Tonga eruption sent enough water to fill 58,000 Olympic pools into the atmosphere

The event is expected to warm up the Earth temporarily.
Ameya Paleja
Umbrella cloud generated by the underwater eruption of the Hunga Tonga-Hunga Ha’apai volcano on Jan. 15, 2022.NASA Earth Observatory image by Joshua Stevens
  • The Tonga eruption was 500 times more powerful than Hirsoshima.
  • Water vapor was detected by NASA's Aura satellite.
  • Water content is expected to temporarily warm up the Earth.

When the undersea Hunga Tonga-Hunga Ha’apai volcano erupted near Tonga earlier this year, the shock sent 146 teragrams of water vapor into the stratosphere, a recently published study by NASA scientists said. A teragram of water is equal to a trillion grams.

The volcano eruption that made headlines earlier this year was 500 times more powerful than the atomic bombs that were dropped on Hiroshima and cut off the island nation from the rest of the world for over a month. The sonic boom that accompanied the eruption traveled the world twice, and the waves from the shock sent tsunami warning bells ringing in different parts of the world.

However, it is the amount of water vapor that the eruption has sent up that has caught the attention of scientists since it can have an impact on the planet's temperature and warm it up temporarily. NASA scientists estimate that the single event has sent up 10 percent of water vapor that is already present in the atmosphere.

How did scientists detect the water vapor in the atmosphere?

The Microwave Limb Sounder (MLS) instrument on NASA's Aura satellite first detected the higher levels of water vapor in the stratosphere, which is the layer of atmosphere between 8 and 33 miles (12 and 53 km) above the Earth's surface. The Aura satellite measures water vapor and ozone content in this layer, but the readings were off the charts after the Tonga eruption.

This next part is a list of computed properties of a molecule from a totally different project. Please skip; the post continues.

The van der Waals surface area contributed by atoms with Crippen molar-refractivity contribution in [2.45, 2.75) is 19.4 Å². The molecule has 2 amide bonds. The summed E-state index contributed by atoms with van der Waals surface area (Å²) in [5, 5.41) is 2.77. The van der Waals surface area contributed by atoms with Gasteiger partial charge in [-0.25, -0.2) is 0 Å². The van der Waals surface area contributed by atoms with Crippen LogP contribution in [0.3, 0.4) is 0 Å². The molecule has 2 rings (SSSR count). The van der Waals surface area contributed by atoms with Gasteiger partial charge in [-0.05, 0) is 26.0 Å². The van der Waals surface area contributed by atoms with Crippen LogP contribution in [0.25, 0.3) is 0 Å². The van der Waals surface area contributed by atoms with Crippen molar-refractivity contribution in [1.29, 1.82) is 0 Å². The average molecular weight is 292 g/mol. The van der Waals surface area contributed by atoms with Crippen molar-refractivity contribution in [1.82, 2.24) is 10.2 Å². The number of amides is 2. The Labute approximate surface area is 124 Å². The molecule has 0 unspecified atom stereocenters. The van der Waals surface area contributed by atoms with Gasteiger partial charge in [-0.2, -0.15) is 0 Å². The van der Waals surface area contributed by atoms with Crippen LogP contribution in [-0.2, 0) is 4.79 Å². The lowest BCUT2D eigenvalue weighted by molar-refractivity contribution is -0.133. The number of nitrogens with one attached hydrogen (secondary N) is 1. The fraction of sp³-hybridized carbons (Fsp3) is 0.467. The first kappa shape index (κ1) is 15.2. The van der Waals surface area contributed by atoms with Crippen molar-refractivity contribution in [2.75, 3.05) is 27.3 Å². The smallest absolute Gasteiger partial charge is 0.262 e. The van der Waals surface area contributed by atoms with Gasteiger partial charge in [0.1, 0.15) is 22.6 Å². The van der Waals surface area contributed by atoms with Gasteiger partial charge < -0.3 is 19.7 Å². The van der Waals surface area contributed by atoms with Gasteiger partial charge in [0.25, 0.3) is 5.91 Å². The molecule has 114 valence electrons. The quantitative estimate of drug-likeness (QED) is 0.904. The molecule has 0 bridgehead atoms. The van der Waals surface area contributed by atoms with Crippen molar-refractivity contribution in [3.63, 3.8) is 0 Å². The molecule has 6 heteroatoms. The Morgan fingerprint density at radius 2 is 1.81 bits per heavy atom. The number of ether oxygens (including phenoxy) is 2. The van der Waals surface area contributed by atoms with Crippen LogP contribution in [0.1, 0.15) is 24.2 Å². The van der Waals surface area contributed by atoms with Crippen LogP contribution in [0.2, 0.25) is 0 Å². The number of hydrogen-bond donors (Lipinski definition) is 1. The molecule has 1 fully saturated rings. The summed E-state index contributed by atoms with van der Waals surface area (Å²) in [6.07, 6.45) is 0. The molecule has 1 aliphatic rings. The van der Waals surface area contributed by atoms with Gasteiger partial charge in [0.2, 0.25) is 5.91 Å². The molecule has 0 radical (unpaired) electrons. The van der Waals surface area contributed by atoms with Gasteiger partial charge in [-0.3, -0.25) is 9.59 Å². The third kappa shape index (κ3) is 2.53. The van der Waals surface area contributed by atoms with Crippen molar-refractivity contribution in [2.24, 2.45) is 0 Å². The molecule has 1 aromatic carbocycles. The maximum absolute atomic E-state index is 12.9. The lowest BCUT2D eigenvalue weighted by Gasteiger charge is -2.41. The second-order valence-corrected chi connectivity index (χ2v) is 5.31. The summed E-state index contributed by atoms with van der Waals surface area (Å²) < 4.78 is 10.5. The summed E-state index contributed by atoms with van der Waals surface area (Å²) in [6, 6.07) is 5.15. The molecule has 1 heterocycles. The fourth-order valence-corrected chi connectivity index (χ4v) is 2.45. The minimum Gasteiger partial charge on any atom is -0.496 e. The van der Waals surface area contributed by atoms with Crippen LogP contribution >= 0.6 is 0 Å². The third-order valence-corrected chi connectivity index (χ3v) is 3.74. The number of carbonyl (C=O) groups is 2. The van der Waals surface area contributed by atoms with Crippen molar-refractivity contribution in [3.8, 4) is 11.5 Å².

“We had to carefully inspect all the measurements in the plume to make sure they were trustworthy,” said Luis Millán, an atmospheric scientist at NASA’s Jet Propulsion Laboratory, which designed and built the MLS instrument.

Since NASA started measuring eruptions nearly two decades ago, only two eruptions, one in Alaska in 2008 and another in Chile in 2015, have managed to send up significant amounts of water. The Tonga eruption, however, has reduced these major events to mere blips.

How did so much water reach the atmosphere? What impact will it have?

The most likely explanation for the sheer amount of water dissipated is the location of the volcano's caldera - a basin-shaped depression that usually forms after the magma erupts or drains from a shallow chamber beneath the volcano, NASA said on its website. At about 490 feet (150 m), the caldera was at the right depth to inject water into the atmosphere.

If it were located deeper, the pressure of the ocean's depths would have muted the eruption. If it were located at a shallow depth, there wouldn't have been enough seawater to superheat and send out.

While massive eruptions send out vast plumes of ash, dust, and gas that reflect the sunlight back into space and cool the Earth, water vapor sent out by this volcano can be expected to trap more heat and raise the surface temperatures in the short term. This additionally trapped heat, is unlikely to "noticeably exacerbate climate change effects," NASA said.

The findings of the study have been published in Geophysical Research Letters.


Following the 15 January 2022 Hunga Tonga-Hunga Ha'apai eruption, several trace gases measured by the Aura Microwave Limb Sounder (MLS) displayed anomalous stratospheric values. Trajectories and radiance simulations confirm that the H2O, SO2, and HCl enhancements were injected by the eruption. In comparison with those from previous eruptions, the SO2 and HCl mass injections were unexceptional, although they reached higher altitudes. In contrast, the H2O injection was unprecedented in both magnitude (far exceeding any previous values in the 17-year MLS record) and altitude (penetrating into the mesosphere). We estimate the mass of H2O injected into the stratosphere to be 146 ± 5 Tg, or ∼10% of the stratospheric burden. It may take several years for the H2O plume to dissipate. This eruption could impact climate not through surface cooling due to sulfate aerosols, but rather through surface warming due to the radiative forcing from the excess stratospheric H2O.

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